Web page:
How fast do we read books in a CM education? (Basics series)

One of the biggest troubles newbies to Charlotte Mason have is reading books slowly.

You look at all the great books on a curriculum list and dive right in … but then you’ve finished an entire term’s worth of reading in two weeks and think “this isn’t enough!”

Or, you don’t follow anyone’s term schedule but just sit down with your kids and read. You’ve never even heard that you should read books slowly.

Your kids don’t want you to stop reading, so why should you?

Let’s find out.


In What Is Charlotte Mason, I mentioned that we savor rather than gulp our books.

But what does this mean?

It means that we read books slowly. 40-50 pages per 11-12 week term.

What? That’s crazy slow, you say. There’s no way we could make a book last that long!

Yes you can.

You read only 3-4 pages per week. Mostly, you’ll read this amount in a single session. In Form 1, for example, History is done once per week for about 10-15 minutes.

Each session you’d talk about what happened last week (see this post I wrote for Wildwood Curriculum), perhaps talk about what your kids think will happen next, read the pages, then have the children narrate (tell back) to you.

After narration, talk excitedly about what you read. Maybe bring out the map to find places you’ve read about.

This will take approximately 10-15 minutes. Does that sound too little? Another staple of Charlotte Mason is short lessons.


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Jodi Clark put this very well:

“It is very important to stick to the time period set for a class–this is a key piece to the method; it enables the child to slowly digest the information presented, which fosters deeper learning, understanding, and relations.

It’s a good sign they are delighted with the book if they want you to keep going. But they’ll have to wait until the next time the class is scheduled–usually a week.”



Stop anyway.

Yes, stop even if they want you to read more.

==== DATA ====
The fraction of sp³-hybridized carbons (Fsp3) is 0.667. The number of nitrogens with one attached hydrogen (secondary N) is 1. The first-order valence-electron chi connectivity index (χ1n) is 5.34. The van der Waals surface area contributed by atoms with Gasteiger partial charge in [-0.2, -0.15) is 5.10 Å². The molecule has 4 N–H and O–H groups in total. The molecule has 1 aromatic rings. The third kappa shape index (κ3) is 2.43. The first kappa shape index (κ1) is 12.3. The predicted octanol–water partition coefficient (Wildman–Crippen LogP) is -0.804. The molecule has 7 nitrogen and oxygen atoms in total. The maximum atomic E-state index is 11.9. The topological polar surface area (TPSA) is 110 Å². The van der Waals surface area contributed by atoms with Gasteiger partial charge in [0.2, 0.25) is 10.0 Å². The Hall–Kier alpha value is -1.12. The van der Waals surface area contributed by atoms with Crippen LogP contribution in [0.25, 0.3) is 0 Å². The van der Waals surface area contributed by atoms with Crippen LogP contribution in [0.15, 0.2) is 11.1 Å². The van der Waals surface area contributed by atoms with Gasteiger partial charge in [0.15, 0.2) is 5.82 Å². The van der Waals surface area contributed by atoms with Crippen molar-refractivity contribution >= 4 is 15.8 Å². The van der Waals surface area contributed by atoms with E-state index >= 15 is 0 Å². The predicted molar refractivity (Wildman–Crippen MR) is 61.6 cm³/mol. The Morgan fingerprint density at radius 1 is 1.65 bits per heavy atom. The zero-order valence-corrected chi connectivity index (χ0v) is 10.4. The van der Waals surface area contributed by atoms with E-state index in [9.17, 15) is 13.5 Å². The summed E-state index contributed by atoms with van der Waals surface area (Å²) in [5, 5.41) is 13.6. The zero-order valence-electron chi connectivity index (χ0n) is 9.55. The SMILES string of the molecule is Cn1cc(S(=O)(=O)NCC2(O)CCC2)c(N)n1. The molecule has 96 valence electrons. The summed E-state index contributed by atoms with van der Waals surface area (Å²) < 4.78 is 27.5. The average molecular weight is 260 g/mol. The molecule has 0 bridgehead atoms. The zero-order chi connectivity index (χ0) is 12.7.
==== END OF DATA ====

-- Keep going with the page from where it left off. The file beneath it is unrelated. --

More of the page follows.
This builds anticipation for next week, and also lets those shorter chunks simmer in their minds. They will tend to think more deeply on the scenes and topics, because they are getting them in small pieces.

Remember that Charlotte Mason is like drinking from a cup rather than a firehouse.

A trickle rather than a pour.

It also helps to develop the memory when a student forgets from one week to the next, then has to remember.

Even if the memory is jogged in order to remember.

It’s similar to Spaced Repetition, though the aim of reading slowly isn’t to memorize.


No. Use normal length books.

Books are generally read over several terms, and often over several years (a year is made up of 3 terms, approximately 11-12 weeks each).

This is also a reason why you should use only high quality books, that aren’t written down to children, and are full of ideas rather than just facts.

When you use a book over a period of several months to years, it needs to be interesting and well written. Anything less will guarantee that you (and your kids) will be well sick of it.

Another reason to use books that will span multiple ages is that your children won’t grow out of them in a year.

Have you ever used a curriculum that was perfect at the beginning of the year, but your child had such massive growth mid-year, that by the end it was well beneath her level? It happened with my own daughter quite frequently.